Morphology and genetics of pyloric gland adenomas in familial adenomatous polyposis

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Gastric pyloric gland adenomas (PGAs) are rare epithelial polyps that are found more commonly in autoimmune atrophic gastritis and familial adenomatous polyposis (FAP). Little is known about the morphology and genetics of PGAs in FAP. PGAs in FAP are studied morphologically and genetically. Findings in FAP-associated PGAs are compared to sporadic PGAs and related lesions such as oxyntic gland adenoma (OGA) to increase our understanding of these rare polyps.

Methods and results:

Seven PGAs and 18 fundic gland polyps (FGPs) from FAP patients were collected. KRAS and GNAS mutations were determined in six PGAs and 18 FGPs. Immunohistochemistry was applied on five PGAs to provide further confirmation of the histological subtypes and genetic alterations. Morphology of all PGAs was studied and compared to literature on sporadic PGAs and related lesions. All successfully sequenced PGAs (six of six) carried GNAS mutations and half of the successfully sequenced PGAs carried a KRAS mutation (three of six). Nuclear β-catenin was seen only in one PGA with focal high-grade dysplasia. Morphologically, PGAs in FAP showed overlapping features with OGA.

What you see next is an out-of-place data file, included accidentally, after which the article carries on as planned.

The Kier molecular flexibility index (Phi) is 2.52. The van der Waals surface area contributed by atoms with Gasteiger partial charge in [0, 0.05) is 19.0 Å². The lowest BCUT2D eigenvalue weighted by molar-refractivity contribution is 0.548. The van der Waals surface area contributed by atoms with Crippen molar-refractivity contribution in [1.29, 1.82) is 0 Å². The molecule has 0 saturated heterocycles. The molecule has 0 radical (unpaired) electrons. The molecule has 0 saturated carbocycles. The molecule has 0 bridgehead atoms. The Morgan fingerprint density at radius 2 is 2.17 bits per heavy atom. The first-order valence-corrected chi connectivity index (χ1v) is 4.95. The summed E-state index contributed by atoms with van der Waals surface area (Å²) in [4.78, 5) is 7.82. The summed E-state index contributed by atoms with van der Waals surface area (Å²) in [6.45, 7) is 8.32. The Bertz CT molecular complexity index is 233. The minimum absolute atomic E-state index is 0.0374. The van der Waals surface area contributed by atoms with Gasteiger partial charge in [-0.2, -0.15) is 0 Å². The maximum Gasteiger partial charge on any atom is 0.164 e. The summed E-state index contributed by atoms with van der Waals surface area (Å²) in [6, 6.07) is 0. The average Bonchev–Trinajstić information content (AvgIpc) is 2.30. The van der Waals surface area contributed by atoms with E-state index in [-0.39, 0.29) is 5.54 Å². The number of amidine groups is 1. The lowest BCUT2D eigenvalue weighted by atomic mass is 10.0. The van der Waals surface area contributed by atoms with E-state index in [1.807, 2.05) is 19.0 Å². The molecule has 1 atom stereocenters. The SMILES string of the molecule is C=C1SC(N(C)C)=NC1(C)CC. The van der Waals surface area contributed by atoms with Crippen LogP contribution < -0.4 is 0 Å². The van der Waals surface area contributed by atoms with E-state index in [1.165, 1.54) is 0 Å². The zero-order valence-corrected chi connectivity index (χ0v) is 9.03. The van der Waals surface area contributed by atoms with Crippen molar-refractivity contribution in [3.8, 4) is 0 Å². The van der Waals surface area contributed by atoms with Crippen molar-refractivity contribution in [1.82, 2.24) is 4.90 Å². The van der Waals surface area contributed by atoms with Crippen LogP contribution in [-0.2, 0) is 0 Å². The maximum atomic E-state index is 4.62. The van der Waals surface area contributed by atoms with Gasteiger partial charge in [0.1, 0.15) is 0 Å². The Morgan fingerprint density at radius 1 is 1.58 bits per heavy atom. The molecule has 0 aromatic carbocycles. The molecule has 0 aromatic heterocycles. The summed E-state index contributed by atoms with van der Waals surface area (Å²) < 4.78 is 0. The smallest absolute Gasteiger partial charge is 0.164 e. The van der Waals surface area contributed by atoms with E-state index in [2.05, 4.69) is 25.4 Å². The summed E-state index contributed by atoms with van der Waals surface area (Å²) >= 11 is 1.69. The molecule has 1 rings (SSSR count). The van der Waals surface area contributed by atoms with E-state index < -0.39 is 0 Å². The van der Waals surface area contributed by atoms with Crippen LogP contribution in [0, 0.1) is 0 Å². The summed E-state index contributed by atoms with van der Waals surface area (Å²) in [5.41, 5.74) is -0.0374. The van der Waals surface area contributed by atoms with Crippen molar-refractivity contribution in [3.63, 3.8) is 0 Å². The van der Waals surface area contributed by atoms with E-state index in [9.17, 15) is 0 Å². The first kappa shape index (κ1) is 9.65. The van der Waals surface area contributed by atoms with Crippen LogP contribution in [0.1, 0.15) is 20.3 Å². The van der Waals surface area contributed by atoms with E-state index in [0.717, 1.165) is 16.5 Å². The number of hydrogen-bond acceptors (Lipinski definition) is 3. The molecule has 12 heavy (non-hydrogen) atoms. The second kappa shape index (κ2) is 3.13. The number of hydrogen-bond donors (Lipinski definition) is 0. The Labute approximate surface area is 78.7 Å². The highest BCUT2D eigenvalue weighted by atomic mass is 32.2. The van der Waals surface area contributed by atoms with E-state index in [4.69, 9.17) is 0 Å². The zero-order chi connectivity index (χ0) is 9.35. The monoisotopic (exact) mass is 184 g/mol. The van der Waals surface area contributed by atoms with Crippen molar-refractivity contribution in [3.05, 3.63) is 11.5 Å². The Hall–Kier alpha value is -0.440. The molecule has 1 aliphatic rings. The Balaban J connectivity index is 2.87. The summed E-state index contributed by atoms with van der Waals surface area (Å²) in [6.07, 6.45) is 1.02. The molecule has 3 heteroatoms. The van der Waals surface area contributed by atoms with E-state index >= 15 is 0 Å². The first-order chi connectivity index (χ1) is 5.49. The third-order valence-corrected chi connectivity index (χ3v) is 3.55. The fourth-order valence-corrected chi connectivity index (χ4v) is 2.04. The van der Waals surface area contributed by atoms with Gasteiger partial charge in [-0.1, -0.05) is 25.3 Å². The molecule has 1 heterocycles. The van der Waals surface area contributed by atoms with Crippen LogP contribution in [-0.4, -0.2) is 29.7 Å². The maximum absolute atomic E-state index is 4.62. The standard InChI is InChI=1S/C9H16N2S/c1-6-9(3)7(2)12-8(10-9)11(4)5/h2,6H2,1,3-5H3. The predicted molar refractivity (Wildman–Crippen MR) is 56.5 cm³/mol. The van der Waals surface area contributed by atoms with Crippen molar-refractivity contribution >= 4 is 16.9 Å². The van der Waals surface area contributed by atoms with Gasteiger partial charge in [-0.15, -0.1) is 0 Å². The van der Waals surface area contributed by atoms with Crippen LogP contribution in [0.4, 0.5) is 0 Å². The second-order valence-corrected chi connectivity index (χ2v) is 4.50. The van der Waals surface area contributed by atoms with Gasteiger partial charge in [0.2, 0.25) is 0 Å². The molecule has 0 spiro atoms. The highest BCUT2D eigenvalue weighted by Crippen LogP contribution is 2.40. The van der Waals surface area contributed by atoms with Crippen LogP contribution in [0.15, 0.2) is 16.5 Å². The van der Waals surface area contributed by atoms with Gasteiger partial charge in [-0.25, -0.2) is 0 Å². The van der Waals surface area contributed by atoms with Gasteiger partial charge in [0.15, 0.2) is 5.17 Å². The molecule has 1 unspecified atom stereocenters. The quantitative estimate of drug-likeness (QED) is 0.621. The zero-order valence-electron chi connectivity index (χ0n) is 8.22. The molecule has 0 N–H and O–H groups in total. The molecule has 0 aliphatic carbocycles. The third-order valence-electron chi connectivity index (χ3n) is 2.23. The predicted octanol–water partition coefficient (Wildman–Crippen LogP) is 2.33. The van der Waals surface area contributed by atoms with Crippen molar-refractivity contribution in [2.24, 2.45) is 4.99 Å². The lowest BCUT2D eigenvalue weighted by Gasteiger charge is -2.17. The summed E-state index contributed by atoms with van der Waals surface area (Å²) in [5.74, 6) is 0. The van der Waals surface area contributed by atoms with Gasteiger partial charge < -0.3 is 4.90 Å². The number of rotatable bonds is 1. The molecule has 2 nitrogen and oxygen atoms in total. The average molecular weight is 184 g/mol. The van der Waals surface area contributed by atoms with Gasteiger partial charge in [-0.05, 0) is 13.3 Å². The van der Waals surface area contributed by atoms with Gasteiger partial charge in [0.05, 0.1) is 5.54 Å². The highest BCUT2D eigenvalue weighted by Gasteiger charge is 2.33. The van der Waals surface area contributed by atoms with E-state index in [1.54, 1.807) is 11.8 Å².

Familial adenomatous polyposis-associated PGAs have a similar genetic background as sporadic PGAs, i.e. KRAS and GNAS mutation. Based on morphological findings in FAP associated PGAs, it is hypothesized that PGAs and OGAs are closely related lesions.

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